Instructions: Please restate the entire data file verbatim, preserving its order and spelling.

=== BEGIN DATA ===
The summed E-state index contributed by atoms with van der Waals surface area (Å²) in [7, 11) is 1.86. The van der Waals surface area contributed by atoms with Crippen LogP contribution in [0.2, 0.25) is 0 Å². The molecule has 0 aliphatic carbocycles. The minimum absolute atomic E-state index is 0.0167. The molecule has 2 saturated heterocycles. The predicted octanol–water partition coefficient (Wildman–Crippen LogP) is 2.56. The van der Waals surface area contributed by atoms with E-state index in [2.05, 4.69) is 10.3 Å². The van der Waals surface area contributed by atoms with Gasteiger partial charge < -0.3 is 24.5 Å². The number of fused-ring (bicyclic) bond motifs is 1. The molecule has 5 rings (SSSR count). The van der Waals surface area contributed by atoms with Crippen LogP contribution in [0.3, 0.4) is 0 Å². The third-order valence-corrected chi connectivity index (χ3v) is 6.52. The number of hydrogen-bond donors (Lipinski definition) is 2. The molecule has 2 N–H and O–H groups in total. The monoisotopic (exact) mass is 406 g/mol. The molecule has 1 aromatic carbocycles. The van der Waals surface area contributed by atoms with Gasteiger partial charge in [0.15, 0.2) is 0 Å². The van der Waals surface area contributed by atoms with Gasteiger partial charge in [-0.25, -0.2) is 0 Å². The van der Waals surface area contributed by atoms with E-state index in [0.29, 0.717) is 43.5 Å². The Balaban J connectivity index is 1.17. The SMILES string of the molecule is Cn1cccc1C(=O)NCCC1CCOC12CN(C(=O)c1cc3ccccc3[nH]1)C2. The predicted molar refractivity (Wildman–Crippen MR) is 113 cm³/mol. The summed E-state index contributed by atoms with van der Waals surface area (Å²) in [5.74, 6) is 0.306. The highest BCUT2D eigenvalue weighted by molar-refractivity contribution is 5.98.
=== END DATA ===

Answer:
The summed E-state index contributed by atoms with van der Waals surface area (Å²) in [7, 11) is 1.86. The van der Waals surface area contributed by atoms with Crippen LogP contribution in [0.2, 0.25) is 0 Å². The molecule has 0 aliphatic carbocycles. The minimum absolute atomic E-state index is 0.0167. The molecule has 2 saturated heterocycles. The predicted octanol–water partition coefficient (Wildman–Crippen LogP) is 2.56. The van der Waals surface area contributed by atoms with E-state index in [2.05, 4.69) is 10.3 Å². The van der Waals surface area contributed by atoms with Gasteiger partial charge < -0.3 is 24.5 Å². The number of fused-ring (bicyclic) bond motifs is 1. The molecule has 5 rings (SSSR count). The van der Waals surface area contributed by atoms with Crippen LogP contribution in [0.3, 0.4) is 0 Å². The third-order valence-corrected chi connectivity index (χ3v) is 6.52. The number of hydrogen-bond donors (Lipinski definition) is 2. The molecule has 2 N–H and O–H groups in total. The monoisotopic (exact) mass is 406 g/mol. The molecule has 1 aromatic carbocycles. The van der Waals surface area contributed by atoms with Gasteiger partial charge in [0.15, 0.2) is 0 Å². The van der Waals surface area contributed by atoms with Gasteiger partial charge in [-0.25, -0.2) is 0 Å². The van der Waals surface area contributed by atoms with E-state index in [0.29, 0.717) is 43.5 Å². The Balaban J connectivity index is 1.17. The SMILES string of the molecule is Cn1cccc1C(=O)NCCC1CCOC12CN(C(=O)c1cc3ccccc3[nH]1)C2. The predicted molar refractivity (Wildman–Crippen MR) is 113 cm³/mol. The summed E-state index contributed by atoms with van der Waals surface area (Å²) in [5.74, 6) is 0.306. The highest BCUT2D eigenvalue weighted by molar-refractivity contribution is 5.98.